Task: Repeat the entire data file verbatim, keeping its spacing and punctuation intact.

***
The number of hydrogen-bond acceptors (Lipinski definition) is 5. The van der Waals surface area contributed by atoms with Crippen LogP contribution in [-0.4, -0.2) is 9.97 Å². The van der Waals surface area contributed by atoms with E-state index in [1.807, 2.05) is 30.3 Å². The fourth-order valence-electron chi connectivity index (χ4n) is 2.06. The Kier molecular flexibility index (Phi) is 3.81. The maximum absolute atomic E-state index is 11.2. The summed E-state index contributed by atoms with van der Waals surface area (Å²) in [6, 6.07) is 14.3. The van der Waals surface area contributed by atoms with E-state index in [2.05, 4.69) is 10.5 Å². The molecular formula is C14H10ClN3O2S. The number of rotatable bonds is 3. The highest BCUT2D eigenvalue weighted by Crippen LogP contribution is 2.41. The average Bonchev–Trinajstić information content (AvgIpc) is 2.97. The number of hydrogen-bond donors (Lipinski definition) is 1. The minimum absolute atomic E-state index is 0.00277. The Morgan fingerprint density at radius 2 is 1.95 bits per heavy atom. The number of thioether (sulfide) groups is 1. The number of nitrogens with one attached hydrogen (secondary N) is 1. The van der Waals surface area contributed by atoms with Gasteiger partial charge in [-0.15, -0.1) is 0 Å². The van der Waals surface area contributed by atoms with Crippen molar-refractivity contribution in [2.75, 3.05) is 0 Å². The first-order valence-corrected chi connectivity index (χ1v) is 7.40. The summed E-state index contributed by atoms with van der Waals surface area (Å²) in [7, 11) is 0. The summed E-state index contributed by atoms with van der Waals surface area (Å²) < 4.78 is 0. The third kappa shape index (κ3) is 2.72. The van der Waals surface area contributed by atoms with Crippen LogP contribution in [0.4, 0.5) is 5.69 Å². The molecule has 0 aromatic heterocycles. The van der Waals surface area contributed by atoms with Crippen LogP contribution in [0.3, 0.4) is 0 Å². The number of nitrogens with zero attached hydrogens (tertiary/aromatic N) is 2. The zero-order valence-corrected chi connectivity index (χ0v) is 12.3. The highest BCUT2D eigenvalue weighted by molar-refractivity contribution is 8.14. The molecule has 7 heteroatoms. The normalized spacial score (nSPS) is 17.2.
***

The number of hydrogen-bond acceptors (Lipinski definition) is 5. The van der Waals surface area contributed by atoms with Crippen LogP contribution in [-0.4, -0.2) is 9.97 Å². The van der Waals surface area contributed by atoms with E-state index in [1.807, 2.05) is 30.3 Å². The fourth-order valence-electron chi connectivity index (χ4n) is 2.06. The Kier molecular flexibility index (Phi) is 3.81. The maximum absolute atomic E-state index is 11.2. The summed E-state index contributed by atoms with van der Waals surface area (Å²) in [6, 6.07) is 14.3. The van der Waals surface area contributed by atoms with E-state index in [2.05, 4.69) is 10.5 Å². The molecular formula is C14H10ClN3O2S. The number of rotatable bonds is 3. The highest BCUT2D eigenvalue weighted by Crippen LogP contribution is 2.41. The average Bonchev–Trinajstić information content (AvgIpc) is 2.97. The number of hydrogen-bond donors (Lipinski definition) is 1. The minimum absolute atomic E-state index is 0.00277. The Morgan fingerprint density at radius 2 is 1.95 bits per heavy atom. The number of thioether (sulfide) groups is 1. The number of nitrogens with one attached hydrogen (secondary N) is 1. The van der Waals surface area contributed by atoms with Gasteiger partial charge in [-0.15, -0.1) is 0 Å². The van der Waals surface area contributed by atoms with Crippen molar-refractivity contribution in [2.75, 3.05) is 0 Å². The first-order valence-corrected chi connectivity index (χ1v) is 7.40. The summed E-state index contributed by atoms with van der Waals surface area (Å²) in [7, 11) is 0. The summed E-state index contributed by atoms with van der Waals surface area (Å²) < 4.78 is 0. The third kappa shape index (κ3) is 2.72. The van der Waals surface area contributed by atoms with Crippen LogP contribution in [0.4, 0.5) is 5.69 Å². The molecule has 0 aromatic heterocycles. The van der Waals surface area contributed by atoms with Crippen LogP contribution in [0.3, 0.4) is 0 Å². The number of nitrogens with zero attached hydrogens (tertiary/aromatic N) is 2. The zero-order valence-corrected chi connectivity index (χ0v) is 12.3. The highest BCUT2D eigenvalue weighted by molar-refractivity contribution is 8.14. The molecule has 7 heteroatoms. The normalized spacial score (nSPS) is 17.2.